Months after her exodus began, she is reunited with her mother and siblings. She is taken in by a slave dealer. She is sold, bought for 85 cents. She would write in her autobiography that she witnessed the death of her mother and older sister. Her older sister stabbed, her mother beaten to death as she clung to Aurora, her life seeping out before her eyes. A brother is clubbed to death as is a young sister. Two aunts were killed in front of her. It is death after death. Shooting, clubbing, stabbings.[iv]
Aurora becomes a work slave, put out in the fields, beaten by Kurds. There is another long march, again naked on horses along with sixteen other girls to the town of Diyarbakir. The very worst happens here. Yet it is here where she is saved. All the girls were to be nailed to crosses.
Somehow the soldiers miscalculated and only sixteen crosses were erected. Aurora was saved yet made to witness the girls’ crucifixions.
Aurora makes her way to a house with an American flag flying. A Canadian physician, Dr. F. W. MacCallum takes her in and listens to her story. Armenian General Andranik, a hero to his people, comes to see her. When she is well enough, he arranges for her to care for the hundreds of Armenian children that have survived.
It was decided that Aurora would make her way to America. General Andranik met with her one last time. Calling her “my child” he took the ring off his finger that had been his grandfather’s and placed it on hers. He told her when she arrived in America to “. . . tell its people that Armenia is prostrate, torn and bleeding, but that it will rise again — if America will only help us . . .”
Aurora was given safe passage to Petrograd. But Russia was in the midst of its own revolution. The Tsar has been removed and there was little food to be found. She next found her way to Sweden (or Norway as some report) and finally America. She is alone. She has heard a brother, maybe a sister has escaped and is in America.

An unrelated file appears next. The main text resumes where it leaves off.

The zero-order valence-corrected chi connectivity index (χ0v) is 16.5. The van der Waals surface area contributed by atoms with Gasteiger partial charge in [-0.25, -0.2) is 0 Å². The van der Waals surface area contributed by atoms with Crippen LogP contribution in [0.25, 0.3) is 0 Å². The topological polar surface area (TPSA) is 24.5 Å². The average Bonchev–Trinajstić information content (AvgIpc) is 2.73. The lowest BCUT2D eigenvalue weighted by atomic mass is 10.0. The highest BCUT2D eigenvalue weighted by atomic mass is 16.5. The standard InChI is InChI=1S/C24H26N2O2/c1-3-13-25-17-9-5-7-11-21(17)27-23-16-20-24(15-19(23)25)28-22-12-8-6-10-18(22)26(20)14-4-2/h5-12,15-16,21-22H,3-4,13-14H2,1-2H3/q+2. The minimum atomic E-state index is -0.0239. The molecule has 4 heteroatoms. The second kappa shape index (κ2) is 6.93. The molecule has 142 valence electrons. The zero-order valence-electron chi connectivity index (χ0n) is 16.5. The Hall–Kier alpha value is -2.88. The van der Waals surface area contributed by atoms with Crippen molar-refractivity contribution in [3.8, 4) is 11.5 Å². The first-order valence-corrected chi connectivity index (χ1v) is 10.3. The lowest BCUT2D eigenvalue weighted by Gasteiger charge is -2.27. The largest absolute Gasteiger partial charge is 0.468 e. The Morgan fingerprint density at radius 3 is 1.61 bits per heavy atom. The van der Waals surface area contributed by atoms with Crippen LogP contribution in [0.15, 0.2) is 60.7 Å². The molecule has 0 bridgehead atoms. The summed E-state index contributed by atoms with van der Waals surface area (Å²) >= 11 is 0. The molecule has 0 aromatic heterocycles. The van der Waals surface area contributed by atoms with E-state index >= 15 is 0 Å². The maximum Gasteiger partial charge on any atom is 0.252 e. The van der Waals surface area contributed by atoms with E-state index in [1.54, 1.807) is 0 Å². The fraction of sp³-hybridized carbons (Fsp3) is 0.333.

How did she mentally carry on? A child, who lived through things adults could not fathom. Images and words echoed in her mind. “. . . sooner or later all you gonna die. There will not be one single Armenian to live. We are going to kill all you dogs . . .”[v] She was haunted.
With the help of the American Committee for Armenian and Syrian Relief she settles in America with an Armenian family. Few understood what Aurora had gone through, but she felt it was her mission, because of General Andranik, to tell them. She wanted to save her people.
No one knew how to help Aurora and other survivors of war and rape. Consensual sex wasn’t even spoke about in those days. There was no mental or physical rehabilitation offered to Aurora. She forged forward, finding work (or there was a plan to work) in a dressmaking factory. Through an interpreter she spoke about her wish to continue her studies. She suffered nightmares.
Through the Armenian family she was staying with her story was translated for an eager audience. She wanted to bring the stories of her people to the masses and raise money for aid. She spoke with reporters, hoping the publicity and her name in the paper would help her find her brother. America was mesmerized by her story.
Struggling screenwriter Harvey Gates and his ambitious wife, Eleanora read Aurora’s story in the papers. They met her and began to press her to write a book. They would help. They would take care of her. They too wanted to save her people. They became her legal guardians. Who knows if she had any idea what that meant? She signed papers that she could not read. She believed their promises.
The Gates changed her name and Harvey wrote a screenplay based on her book, Ravished Armenia. Next, she signed a release to star in the film of her life. She thought she was going to pose for still photographs. She had no idea what moving pictures were. The Gates secluded her in a convent for a crash course in English.